I thought I would try to shed a bit of light on how I make my paddles.
I build 3 different kinds of canoe paddles, a normal straight shaft and blade paddle, a straight shaft power stroke blade design, and a bent shaft power stroke blade design. Here are profile shots of what they look like.
|Bent shaft paddle|
Straight shaft paddle
As an avid flat water canoer/paddler, I am very conscious of the need to keep the weight of the paddles down as much as possible yet making them strong at the same time. A lot of this can be achieved by careful wood choices. For example, I use a lot of bass wood for my shafts and blades. While technically a hard wood, it is very light, yet flexible enough to provide a comfortable paddle stroke. (It’s surprising how a bit of flex in the shaft takes the strain off the shoulders when paddling for any distance.) The bass wood is also superb for woodburning on! I like that.
All my paddles are laminated somewhat. All my shaft pieces are cut from 4/4 stock so nominally 1” square by 60” long. Both the straight shaft power stroke and bent shaft power stroke paddles are entirely laminated. The shafts are made of 5-7 thin strips that I have ripped to 1/8-3/16” thick. These are soaked in hot water for 1/2 hour and then clamped in my custom paddle forms. I leave them for another 1/2 hour, then unclamp them, glue them up, and reclamp them on the forms. Once dry (24 hours), I true up the edges and add the blade pieces, blade tip, and handle blocks. The paddles have blade pieces, 18” long x 3/4”-1” wide. I always use a very hard wood like maple for the blade edges and tip as this is where the abuse happens. Clamp up and leave for another 24 hours. I now have a paddle blank ready to work on.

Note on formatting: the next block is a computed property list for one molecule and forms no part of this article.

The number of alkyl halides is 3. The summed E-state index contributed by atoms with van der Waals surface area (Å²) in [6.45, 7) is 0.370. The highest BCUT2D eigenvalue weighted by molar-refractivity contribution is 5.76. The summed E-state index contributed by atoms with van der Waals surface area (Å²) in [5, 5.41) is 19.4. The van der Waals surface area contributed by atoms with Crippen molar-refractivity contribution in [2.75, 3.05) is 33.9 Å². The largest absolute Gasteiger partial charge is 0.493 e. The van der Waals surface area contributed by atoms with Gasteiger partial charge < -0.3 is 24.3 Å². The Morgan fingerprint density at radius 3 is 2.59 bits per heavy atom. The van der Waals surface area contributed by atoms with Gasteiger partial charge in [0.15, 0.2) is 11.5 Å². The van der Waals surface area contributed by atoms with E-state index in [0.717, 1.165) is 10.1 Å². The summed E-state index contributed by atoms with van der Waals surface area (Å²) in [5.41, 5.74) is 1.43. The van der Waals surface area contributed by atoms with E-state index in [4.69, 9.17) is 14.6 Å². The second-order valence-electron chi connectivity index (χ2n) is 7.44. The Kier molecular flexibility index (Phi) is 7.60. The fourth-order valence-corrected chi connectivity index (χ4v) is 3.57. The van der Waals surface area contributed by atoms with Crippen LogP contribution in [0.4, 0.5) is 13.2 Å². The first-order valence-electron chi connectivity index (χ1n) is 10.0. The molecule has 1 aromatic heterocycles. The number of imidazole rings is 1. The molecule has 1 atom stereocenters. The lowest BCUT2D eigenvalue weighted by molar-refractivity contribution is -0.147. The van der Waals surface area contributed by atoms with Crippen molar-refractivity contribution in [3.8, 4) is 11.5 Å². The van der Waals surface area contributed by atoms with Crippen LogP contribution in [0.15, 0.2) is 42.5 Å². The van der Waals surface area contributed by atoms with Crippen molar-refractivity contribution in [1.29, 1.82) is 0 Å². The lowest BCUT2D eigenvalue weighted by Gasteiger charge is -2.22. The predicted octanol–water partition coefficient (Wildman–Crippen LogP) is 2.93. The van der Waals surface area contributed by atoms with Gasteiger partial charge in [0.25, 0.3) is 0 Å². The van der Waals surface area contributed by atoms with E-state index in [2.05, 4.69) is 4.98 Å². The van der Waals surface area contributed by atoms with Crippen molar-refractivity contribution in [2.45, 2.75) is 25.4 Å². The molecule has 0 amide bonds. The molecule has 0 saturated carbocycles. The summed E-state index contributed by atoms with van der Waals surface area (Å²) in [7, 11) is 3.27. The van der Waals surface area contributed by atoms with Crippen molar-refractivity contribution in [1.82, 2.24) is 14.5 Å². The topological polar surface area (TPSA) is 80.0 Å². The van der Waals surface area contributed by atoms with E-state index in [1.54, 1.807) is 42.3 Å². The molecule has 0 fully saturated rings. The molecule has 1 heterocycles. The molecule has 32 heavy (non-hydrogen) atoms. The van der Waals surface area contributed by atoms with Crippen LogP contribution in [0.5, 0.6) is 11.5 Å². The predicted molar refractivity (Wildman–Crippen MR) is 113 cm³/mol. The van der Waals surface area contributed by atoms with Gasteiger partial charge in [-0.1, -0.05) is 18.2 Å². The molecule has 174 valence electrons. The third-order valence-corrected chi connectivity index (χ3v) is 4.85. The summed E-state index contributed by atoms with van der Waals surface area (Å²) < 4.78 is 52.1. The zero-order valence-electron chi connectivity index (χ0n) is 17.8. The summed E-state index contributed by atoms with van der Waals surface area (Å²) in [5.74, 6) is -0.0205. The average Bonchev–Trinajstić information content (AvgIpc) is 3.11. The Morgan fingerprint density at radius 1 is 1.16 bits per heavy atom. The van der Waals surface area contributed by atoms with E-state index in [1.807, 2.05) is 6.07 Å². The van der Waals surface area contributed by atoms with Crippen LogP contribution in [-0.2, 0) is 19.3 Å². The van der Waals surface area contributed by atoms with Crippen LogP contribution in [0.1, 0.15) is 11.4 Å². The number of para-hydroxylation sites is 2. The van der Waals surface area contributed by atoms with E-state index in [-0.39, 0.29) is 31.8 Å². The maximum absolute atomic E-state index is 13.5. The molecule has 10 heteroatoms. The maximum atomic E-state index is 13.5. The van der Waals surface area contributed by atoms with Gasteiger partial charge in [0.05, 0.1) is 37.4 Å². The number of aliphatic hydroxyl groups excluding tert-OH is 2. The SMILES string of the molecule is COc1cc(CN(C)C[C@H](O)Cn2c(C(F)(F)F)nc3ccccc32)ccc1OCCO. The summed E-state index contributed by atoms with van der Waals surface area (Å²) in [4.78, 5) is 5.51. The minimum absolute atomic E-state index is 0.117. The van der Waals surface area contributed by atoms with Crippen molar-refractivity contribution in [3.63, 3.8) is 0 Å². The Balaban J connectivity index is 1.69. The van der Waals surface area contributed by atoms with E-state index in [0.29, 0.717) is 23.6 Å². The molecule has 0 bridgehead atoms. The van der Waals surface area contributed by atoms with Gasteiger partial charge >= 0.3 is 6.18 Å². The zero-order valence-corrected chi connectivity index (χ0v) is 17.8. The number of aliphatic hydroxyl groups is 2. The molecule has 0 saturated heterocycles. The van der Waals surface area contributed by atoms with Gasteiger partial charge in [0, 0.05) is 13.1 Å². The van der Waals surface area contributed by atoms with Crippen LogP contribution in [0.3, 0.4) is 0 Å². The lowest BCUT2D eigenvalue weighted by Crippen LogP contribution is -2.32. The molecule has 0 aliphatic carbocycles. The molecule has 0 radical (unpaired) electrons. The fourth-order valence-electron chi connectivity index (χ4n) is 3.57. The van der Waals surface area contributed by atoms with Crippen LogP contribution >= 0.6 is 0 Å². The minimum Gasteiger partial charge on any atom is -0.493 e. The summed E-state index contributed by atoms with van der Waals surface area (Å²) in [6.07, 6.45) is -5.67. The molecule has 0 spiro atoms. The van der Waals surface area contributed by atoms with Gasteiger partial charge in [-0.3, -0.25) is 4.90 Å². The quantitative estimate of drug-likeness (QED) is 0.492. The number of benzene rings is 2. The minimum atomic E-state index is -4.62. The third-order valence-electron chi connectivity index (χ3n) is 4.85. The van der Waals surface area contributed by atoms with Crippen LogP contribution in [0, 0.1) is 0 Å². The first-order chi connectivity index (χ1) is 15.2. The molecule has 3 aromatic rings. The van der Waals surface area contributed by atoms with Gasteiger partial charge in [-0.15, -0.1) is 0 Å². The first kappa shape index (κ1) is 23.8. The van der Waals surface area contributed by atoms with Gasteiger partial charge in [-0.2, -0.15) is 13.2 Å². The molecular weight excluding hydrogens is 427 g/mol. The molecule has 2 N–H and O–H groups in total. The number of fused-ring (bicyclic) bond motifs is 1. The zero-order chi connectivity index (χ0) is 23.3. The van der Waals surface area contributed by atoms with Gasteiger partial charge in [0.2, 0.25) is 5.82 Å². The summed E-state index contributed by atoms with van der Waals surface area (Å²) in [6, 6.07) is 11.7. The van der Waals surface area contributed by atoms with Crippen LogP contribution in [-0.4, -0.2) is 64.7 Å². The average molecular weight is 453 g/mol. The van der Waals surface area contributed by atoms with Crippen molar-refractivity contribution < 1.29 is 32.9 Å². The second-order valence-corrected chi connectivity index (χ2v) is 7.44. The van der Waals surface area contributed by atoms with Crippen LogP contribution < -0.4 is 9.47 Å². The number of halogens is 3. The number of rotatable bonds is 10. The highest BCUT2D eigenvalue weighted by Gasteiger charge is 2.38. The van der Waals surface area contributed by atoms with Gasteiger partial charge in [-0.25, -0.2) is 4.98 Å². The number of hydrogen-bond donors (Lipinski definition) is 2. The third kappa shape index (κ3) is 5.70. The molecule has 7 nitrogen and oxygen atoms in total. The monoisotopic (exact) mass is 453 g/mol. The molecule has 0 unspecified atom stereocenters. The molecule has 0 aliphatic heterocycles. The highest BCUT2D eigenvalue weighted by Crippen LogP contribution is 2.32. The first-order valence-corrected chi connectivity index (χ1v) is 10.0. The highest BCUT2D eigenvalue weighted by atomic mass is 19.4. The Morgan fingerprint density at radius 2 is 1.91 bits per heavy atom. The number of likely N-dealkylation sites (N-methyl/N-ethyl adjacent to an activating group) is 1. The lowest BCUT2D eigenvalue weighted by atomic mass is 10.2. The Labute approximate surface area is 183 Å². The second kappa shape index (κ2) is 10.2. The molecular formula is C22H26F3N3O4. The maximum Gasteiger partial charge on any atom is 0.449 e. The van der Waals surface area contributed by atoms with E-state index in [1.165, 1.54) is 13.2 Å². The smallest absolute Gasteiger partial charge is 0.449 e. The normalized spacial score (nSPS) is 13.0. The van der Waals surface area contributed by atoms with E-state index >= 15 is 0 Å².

I next mark out the blade and handle shapes and bandsaw the paddle to final shape, then mark a center line all the way around the blade. This is so that when removing wood I take the same amount off both sides, for balance and feel. I use a power hand planer to remove the wood on the blade until I am about 1/8” from the center line on both sides. I then use a belt sander to remove the planer marks and get the paddle to rough finished thickness. All that is left then is to do the finish sanding and decide what to burn on the blade. :>)
By playing with the blade and shaft thickness, and the types of woods you use, you can adjust the weight of the paddle a great deal. I have used maple, cherry, and walnut for the shaft and blade and while not really heavy, about 26 oz., you can sure tell the difference between them and a paddle made mostly of bass or black willow, which is another very light and great wood to use. Those 3 or 4 oz. add up when you are out for a day of paddling.
-- Koopmaun, Canada, www.screekpaddleco.com